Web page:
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Business owners face foreclosures, too

24 July 2010 No Comment

By Helen Kaiao Chang

See original story on SDNN

Thursday, April 23, 2009

Homeowners aren’t the only ones affected by the mortgage mess. Business owners are too. It’s worse when they’re both.

“People would lose their homes before they lose their business,” said Vino Pajanor, president at Housing Opportunities Collaborative, a San Diego-based nonprofit group. “The business is an ego for them.”

Pajanor spoke on Thursday in Del Mar at a forum aimed at helping business owners avoid foreclosure.The event was hosted by County of San Diego vice chair Pam Slater-Price, and featured experts from the banking, mortgage, legal and government industries.

As the nation’s economy and housing values continue to erode, more small business owners are getting caught in the black hole of foreclosures across the country, Pajanor said. His group, which represents 47 San Diego nonprofits and is backed by the federal government, typically counsels some 210 San Diego homeowners a month. About 15 to 20 percent are small business owners.

“We are seeing small business owners whose home equities are cashed, Pajanor said. “They are using the HELOC (home equity line of credit) to do the cashflow for their businesses. ” But “in the past year, the equity in their homes has been stripped away, therefore the cash flow is gone.

The types of business owners the center has counseled span a wide range: dry cleaners, donut shop owners, restaurant owners, real estate agents, attorneys, doctors and engineers. They may have gone through a pay cut or their spouse lost a job, and they want to prepare for future scenarios, Pajanor said. “These are individuals who were raking in money in the past and their money has dried up.”

He gave an example of a restaurant owner whose sales dropped because people are eating out less. The restaurant owner takes out a HELOC to fund the business to pay employees and rent. But the house’s market value goes down, so the amount available is less. Meanwhile all the money has gone into the business, which continues to lose money.

“There’s no equity, the house is upside down, business is not good, they’re able to pay their mortgages, they’re not able to run the business,” said Pajoner. “It’s the perfect time to foreclose on the house and lose the business.”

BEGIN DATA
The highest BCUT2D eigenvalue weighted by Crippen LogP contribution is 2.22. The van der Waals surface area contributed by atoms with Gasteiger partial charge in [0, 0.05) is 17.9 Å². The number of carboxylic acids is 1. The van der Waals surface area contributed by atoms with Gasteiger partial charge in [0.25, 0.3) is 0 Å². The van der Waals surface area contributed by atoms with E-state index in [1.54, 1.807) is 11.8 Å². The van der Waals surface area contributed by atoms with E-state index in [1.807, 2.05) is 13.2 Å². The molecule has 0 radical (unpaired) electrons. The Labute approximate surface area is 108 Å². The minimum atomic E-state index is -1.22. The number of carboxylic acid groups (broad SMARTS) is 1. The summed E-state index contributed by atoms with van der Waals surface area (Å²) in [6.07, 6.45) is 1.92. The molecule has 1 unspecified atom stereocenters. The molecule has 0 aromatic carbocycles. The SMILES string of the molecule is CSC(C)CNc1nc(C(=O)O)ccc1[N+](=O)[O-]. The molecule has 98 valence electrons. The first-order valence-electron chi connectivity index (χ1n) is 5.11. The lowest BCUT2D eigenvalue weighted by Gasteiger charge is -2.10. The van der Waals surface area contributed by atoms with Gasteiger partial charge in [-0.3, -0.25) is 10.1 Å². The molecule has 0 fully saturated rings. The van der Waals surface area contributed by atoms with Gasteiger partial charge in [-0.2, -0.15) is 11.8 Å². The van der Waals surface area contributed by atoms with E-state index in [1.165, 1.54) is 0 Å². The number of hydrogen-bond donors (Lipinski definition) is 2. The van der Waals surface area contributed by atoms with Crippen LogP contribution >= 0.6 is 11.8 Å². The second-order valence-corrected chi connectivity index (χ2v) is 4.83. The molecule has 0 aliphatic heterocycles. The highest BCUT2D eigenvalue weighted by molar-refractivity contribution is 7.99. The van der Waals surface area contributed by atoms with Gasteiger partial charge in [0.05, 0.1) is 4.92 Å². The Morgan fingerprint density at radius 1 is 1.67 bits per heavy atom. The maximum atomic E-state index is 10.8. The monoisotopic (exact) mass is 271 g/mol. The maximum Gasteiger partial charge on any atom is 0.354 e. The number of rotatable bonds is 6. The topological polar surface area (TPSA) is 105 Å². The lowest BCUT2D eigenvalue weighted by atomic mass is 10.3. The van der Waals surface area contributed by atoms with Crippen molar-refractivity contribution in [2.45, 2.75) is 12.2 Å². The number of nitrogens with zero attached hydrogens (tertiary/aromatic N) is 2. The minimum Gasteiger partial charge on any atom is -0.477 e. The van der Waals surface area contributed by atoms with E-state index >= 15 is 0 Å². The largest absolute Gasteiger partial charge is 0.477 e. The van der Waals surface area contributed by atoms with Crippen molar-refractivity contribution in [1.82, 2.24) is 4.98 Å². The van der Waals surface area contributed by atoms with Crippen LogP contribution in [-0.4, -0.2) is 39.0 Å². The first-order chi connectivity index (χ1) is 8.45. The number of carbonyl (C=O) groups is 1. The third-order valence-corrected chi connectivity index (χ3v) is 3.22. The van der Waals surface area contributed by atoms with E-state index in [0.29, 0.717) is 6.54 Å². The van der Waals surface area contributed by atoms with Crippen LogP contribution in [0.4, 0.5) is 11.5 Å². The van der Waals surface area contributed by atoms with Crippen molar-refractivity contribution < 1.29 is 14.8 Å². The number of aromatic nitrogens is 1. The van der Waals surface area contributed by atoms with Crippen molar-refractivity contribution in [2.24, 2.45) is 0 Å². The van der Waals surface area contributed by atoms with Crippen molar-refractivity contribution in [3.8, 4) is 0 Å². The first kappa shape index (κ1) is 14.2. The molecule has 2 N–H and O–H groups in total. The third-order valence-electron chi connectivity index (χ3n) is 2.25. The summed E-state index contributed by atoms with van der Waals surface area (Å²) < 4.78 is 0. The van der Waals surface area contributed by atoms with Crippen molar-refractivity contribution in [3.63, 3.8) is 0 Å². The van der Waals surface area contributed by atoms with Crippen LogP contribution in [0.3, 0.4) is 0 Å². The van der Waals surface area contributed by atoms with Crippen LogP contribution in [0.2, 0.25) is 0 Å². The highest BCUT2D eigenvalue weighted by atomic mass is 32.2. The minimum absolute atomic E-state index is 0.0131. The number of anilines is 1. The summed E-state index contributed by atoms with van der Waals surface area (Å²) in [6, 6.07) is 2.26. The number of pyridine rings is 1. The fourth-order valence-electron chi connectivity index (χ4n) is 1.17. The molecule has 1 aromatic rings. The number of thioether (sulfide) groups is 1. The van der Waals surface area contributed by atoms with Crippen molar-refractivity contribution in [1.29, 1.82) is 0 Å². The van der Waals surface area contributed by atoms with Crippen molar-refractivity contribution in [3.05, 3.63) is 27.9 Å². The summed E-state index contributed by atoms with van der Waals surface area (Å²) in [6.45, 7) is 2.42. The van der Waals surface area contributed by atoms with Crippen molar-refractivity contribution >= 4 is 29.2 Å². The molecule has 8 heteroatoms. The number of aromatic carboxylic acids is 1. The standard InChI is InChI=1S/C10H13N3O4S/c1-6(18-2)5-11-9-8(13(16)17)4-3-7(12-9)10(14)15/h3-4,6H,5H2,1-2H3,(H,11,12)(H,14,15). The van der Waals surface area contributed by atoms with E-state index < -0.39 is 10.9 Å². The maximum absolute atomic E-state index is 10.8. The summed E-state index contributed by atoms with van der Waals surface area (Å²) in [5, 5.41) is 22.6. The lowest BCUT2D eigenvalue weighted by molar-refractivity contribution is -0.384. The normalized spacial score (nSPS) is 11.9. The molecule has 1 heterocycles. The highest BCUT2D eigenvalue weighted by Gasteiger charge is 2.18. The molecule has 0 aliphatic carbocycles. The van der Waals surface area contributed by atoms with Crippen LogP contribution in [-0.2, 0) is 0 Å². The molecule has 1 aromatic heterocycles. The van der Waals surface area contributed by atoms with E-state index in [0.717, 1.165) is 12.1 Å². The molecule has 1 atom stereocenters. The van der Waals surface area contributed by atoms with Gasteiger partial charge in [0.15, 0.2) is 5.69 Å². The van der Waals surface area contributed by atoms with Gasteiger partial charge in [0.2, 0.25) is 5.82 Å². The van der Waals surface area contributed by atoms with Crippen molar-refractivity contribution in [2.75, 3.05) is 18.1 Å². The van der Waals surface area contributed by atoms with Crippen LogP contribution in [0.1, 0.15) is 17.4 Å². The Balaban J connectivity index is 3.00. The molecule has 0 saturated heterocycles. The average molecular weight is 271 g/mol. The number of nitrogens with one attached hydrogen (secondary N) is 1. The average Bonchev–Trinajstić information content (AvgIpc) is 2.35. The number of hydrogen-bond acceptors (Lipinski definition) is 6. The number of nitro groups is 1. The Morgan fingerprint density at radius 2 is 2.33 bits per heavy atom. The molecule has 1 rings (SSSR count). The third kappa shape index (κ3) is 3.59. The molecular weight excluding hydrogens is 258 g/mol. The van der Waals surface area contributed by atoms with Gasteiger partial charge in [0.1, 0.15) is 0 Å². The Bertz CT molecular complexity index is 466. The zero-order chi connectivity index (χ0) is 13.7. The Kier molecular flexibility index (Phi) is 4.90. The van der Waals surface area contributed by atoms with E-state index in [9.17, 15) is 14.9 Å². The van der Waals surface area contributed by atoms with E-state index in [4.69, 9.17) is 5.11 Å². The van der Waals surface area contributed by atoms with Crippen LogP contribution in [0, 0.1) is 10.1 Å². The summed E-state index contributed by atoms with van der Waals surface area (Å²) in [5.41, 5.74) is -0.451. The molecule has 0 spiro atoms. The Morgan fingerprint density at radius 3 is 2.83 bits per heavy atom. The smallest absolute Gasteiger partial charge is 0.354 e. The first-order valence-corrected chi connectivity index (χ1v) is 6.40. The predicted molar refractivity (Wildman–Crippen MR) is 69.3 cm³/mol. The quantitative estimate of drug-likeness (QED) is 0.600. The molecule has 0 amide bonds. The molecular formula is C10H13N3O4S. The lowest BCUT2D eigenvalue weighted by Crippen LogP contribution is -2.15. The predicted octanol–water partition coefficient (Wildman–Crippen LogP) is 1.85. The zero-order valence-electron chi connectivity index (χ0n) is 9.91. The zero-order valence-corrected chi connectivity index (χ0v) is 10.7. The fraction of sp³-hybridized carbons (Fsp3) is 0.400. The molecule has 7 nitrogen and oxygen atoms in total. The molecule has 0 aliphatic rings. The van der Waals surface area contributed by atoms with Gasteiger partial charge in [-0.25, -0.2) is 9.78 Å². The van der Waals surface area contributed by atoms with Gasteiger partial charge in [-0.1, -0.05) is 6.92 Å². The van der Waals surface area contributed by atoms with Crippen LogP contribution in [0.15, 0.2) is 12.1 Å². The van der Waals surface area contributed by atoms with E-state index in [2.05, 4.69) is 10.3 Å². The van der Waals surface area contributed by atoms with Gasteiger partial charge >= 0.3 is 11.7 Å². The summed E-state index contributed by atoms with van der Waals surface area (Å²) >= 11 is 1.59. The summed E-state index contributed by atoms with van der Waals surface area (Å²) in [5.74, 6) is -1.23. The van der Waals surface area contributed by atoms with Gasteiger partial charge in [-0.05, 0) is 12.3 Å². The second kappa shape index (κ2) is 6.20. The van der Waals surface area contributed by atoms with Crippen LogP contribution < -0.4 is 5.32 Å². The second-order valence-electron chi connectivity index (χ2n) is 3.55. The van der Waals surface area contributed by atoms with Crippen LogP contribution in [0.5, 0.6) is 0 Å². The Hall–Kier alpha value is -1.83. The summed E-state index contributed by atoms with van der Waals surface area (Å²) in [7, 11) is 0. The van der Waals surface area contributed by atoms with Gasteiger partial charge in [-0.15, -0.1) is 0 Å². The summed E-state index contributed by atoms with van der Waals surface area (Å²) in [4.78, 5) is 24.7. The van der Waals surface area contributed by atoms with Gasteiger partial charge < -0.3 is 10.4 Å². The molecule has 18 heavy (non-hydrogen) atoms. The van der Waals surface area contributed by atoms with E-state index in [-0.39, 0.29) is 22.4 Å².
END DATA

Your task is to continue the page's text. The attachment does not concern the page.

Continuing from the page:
In these times, business owners need to manage wisely, said Dennis Guseman, dean of business administration at Cal State University San Marcos. Business owners need to get back to basics, focus their efforts and create as much liquidity as possible, he said. “Analyze, what business are you in? Who is your customer? How do you provide value?”

Business owners should talk to their bankers as soon as they sense trouble, said Bank of Escondido president Mike Peters. He also advised business owners to revise their business plans often, to build in liquidity. “Bankers make loans based on cashflow,” he said.

Financial scams are on the rise, but free help is available from government agencies, said Myrna Pascual, a specialist at the U.S. Department of Housing and Urban Development. These are trained specialists who can negotiate with mortgage lenders on behalf of homeowners for free.

For many business owners, “losing the business is worse than losing the home,” said Pajanor of the Housing Opportunities Collaborative. At the free clinics they offer, a majority of the small business owners counseled are minorities — Latinos, black, Asians, he said. Typically, it is the wife who brings the husband.

Pajanor said many minorities have difficulty giving up their businesses, because it would mean “losing face” — or facing shame — their ethnic communities, said Pajanor.

Nationally, some 3 million loans are toxic mortgages belonging to small business owners, said Pajanor. These are mostly short term, adjustable mortgages – called Alt-A and option arms in the business – that have only begun to reset in late 2008 and early 2009. This means a new wave of foreclosures that are expected to peak in 2010, he said.

Free housing counseling agencies approved by HUD

Call toll free: 1-800-569-4287

Housing Opportunities Collaborative

Altria Community Housing

Community Housing Works

Mabuhay Alliance

Neighborhood House Association

San Diego Urban League

Springboard – San Diego

Tips for avoiding foreclosure

– Don’t ignore the problem
– Contact your lender as soon as you realize you have a problem.
– Open and respond to all mail from your lender.
– Know your mortgage rights.
– Understand mortgage prevention options.
– Contact a HUD-approved housing counselor.


Follow Helen on Twitter @HelenChang.

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